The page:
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Naval base builds 22m-high wall to hide from neighbors

Updated: 2015-01-04 15:11

Naval base builds 22m-high wall to hide from neighbors

Eight corporals and sergeants in their new sailor uniforms stand on the deck of the mine sweeping ship Jingjiang of a maritime garrison command of the East China Sea Fleet, the Chinese People's Liberation Army Navy (PLAN), on January 1, 2015. According to the Notice on Expanding Coverage of Naval Sailor Uniforms issued by the PLA general headquarters, all the male junior non-commissioned officers in the PLAN will start wearing new sailor uniforms on January 1, 2015. [Photo/PLA Daily]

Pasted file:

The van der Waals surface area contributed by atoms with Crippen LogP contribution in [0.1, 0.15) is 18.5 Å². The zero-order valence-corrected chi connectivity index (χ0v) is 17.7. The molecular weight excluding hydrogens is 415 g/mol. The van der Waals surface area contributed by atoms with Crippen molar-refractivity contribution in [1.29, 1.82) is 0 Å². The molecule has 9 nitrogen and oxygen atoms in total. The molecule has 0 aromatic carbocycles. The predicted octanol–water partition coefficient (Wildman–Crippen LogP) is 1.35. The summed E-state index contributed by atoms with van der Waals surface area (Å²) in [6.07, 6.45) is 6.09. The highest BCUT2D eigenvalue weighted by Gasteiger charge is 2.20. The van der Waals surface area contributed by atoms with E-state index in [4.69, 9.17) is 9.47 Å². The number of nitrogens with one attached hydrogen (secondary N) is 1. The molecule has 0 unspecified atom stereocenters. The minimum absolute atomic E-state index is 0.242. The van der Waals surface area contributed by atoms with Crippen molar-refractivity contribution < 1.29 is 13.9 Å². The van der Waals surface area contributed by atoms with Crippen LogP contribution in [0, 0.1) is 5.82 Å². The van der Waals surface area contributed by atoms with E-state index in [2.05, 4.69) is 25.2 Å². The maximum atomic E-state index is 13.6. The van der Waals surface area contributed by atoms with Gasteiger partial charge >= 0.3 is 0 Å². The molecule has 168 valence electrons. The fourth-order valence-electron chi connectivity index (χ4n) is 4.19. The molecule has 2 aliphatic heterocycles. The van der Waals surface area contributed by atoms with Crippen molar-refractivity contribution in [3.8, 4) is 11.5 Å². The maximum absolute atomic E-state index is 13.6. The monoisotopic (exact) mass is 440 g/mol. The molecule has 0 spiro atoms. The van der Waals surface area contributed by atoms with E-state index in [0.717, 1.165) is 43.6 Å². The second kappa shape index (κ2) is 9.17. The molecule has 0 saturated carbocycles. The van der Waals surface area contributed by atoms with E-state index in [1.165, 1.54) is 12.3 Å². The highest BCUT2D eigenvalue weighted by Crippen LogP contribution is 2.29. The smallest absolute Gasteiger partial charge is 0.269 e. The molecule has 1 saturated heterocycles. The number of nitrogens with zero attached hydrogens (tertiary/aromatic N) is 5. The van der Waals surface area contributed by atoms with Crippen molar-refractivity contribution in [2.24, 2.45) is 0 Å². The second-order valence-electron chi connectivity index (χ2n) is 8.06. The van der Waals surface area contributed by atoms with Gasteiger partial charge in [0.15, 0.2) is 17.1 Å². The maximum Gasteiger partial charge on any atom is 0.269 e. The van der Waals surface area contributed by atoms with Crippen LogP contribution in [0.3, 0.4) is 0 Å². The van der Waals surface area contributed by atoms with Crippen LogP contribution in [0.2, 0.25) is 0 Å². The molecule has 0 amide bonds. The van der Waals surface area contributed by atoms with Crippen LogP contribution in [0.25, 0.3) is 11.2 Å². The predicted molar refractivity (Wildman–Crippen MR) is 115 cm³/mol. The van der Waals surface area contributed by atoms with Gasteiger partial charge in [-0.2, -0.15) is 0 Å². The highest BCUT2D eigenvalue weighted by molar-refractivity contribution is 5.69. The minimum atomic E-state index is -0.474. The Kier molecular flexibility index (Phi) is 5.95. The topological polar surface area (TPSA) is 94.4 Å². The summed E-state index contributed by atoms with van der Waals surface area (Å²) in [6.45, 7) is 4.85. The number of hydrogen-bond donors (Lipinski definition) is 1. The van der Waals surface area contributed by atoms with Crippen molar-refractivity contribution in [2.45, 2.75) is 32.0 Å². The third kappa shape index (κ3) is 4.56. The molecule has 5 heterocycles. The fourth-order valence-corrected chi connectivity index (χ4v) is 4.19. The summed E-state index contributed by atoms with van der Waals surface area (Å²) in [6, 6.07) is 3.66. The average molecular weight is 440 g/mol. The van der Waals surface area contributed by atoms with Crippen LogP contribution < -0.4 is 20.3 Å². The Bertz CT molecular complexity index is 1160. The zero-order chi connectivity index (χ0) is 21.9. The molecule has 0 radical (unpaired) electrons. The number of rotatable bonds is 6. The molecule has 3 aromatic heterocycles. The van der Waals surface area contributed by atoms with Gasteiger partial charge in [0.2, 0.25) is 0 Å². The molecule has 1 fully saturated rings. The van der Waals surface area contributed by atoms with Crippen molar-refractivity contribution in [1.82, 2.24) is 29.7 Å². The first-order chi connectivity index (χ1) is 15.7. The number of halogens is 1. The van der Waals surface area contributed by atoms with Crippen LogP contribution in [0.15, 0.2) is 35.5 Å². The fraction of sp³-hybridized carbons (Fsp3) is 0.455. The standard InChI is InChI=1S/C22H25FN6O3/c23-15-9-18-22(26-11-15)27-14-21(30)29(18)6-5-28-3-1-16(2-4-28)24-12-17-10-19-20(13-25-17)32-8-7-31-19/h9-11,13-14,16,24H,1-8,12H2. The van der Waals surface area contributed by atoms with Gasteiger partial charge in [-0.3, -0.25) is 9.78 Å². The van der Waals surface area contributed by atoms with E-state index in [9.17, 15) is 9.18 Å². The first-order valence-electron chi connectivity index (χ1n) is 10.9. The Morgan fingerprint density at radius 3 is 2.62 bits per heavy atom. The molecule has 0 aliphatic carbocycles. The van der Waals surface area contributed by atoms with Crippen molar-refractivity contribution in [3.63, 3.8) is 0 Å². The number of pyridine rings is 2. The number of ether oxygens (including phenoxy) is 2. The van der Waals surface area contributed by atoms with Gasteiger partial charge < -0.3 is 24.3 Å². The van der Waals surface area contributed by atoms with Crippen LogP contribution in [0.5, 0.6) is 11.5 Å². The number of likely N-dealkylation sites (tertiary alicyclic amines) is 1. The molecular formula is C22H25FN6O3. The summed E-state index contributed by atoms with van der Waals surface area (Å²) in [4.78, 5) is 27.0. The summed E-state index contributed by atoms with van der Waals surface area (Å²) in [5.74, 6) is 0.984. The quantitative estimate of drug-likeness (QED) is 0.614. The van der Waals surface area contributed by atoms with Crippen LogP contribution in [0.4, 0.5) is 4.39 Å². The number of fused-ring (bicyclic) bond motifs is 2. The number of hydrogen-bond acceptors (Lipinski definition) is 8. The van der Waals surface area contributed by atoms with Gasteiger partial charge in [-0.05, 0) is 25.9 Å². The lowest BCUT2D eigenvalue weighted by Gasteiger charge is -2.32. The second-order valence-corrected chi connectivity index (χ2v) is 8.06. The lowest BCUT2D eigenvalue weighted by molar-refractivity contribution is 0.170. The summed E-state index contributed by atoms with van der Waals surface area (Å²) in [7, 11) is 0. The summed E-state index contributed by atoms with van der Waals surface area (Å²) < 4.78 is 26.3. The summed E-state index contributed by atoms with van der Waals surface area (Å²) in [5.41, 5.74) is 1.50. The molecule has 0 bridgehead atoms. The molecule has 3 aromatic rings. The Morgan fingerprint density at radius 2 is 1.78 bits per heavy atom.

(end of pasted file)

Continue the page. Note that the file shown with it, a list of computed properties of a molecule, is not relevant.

China's military facilities, from naval bases to airports, are threatened by violations of height restrictions by nearby buildings, the Oriental Outlook reports.

A naval base in Dalian city, Liaoning province, built an 800-meter-long, 22-meter-high wall to keep from being spied on.

At an investment of more than 10 million yuan ($1.61 million), the wall was erected because a group of European-style villas nearby were too tall.

More than ten military airports have been relocated or closed due to safety concerns, according to a statement by the General Staff Headquarters of the People's Liberation Army.

Set up in 1931, Hangzhou Jianqiao Airport is known as the "cradle of China's air forces," yet more than 20 high-rise buildings in the vicinity have exceeded height limits.

Due largely to local governments' poor balancing of economic development and national defense, high-rise buildings pose threats to military reserve zones in many areas, sources said.

A revised law forbidding buildings and structures from violating clearance limits in reserve zones went into effect on August 1, 2014.

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